10. It's certainly not a 206rb. It has a top loading small G bobbin, and is a Consew 225 variant. Let's call it a "225 R-1" although I'm not sure Consew made such a thing. Most 225 models came with a narrower handwheel, but many of the later models had wide handwheels like this. It has 90% of what a good upholstery class machine needs to be. But that last 10% (no reverse) is a killer. For me, it would be enough to keep looking. Find a Consew 226, 206rb-1, Juki LU-562, Lu-563 and I think you'd be better off. My first machine was a Consew 226 and I had no complaints. I later upgraded to a big bobbin machine, but other than that the 226 was great.
  11. You've chosen a great model. The Juki heads are notably heavier than comparable upholstery weight machines. I feel this translates to improved build quality. Oil it, and test it out. Time it and give it a tune. Surface rust / light corrosion on working parts can be buffed off with a scotch brite pad. Clean lint away with a small brush. If the reverse spring is weak, it could be a broken spring. Or it may just need some oil on the pivot points. Download a free manual, and get to know the oil points. The machine will run with an M style prewound bobbin, but I wouldn't recommend it. You are correct the proper bobbin for this machine is an ultra big U style. I've sewed three leather rocking chair seats before changing bobbins. It's a great feature to have such a large bobbin. Looks clean as a whistle underneath. Remove the bobbin case and check for loose thread. You'll need a tiny flat screwdriver to loosen three screws on the retainer gib that holds it in place. Two key oil points that often get overlooked... Around the bobbin case and at the base of the take up lever. Some Juki LU-563 models came with an oil hole on the upper shaft bearing, and some came with sealed bearings there. Look for an oil hole between the top cover and the handwheel. Keep us posted on your progress!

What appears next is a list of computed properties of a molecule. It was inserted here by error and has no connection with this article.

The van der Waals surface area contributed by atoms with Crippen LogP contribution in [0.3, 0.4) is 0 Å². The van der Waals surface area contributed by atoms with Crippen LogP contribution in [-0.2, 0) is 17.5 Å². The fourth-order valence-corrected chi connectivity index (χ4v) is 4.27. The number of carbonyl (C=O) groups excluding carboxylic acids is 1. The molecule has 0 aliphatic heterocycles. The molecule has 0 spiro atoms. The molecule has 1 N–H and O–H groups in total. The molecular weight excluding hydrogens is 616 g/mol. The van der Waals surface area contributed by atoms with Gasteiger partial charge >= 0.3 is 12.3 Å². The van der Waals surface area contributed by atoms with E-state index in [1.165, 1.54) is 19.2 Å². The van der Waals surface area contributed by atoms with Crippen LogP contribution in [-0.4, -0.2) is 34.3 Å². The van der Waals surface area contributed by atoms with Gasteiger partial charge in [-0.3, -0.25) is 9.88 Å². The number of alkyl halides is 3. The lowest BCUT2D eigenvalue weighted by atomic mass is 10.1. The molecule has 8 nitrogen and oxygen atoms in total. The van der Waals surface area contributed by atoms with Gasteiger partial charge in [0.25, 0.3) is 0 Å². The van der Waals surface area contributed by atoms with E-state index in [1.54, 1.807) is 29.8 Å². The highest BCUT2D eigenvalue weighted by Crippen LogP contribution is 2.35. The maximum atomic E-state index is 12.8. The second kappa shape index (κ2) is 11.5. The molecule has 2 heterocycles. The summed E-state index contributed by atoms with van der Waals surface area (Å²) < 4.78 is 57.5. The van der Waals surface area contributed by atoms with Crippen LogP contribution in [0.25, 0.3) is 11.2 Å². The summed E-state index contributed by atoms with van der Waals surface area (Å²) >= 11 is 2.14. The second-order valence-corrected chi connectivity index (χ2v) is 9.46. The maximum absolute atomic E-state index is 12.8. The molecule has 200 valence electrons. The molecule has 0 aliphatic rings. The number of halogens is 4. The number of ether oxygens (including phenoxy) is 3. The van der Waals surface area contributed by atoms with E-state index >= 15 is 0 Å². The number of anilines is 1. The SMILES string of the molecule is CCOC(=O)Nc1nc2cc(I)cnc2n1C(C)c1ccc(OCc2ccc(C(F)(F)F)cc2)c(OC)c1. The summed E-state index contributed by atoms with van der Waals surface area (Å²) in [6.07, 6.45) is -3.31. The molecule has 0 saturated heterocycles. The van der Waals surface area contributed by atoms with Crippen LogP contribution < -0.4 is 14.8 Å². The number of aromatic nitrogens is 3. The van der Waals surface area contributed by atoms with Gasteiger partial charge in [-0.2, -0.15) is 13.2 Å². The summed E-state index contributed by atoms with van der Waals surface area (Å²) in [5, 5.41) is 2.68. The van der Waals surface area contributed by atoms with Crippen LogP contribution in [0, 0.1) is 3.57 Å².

12. I've had a number of older machines with leather belts, and the tick-tick-tick of the hog ring hitting metal drove me crazy. I tossed them in the bin immediately. But you're right, the leather would be useful to size a new belt. I use extra-long v belts for that same purpose. By the way, I'd love to see pictures of your homemade speed reducer.
  13. Why on earth are you using a leather belt on a Consew 226? I only see leather belts on the old machines that take a round profile belt. Just get a 3/8" V-belt and live a happy life. No need to invite the misery of a leather belt into your world. Good luck getting the machine set up.
  14. Welcome to the world of Pfaffs! Most Pfaffs I've used have almost double the foot pressure (at the lowest setting) compared to other brands. Short of drastic measures like replacing leaf springs and/or cutting coil springs shorter, I haven't come up with a solution.
  15. If the spring that holds the finger in place is broken, you might have to push it back in place manually. Do this from underneath the machine.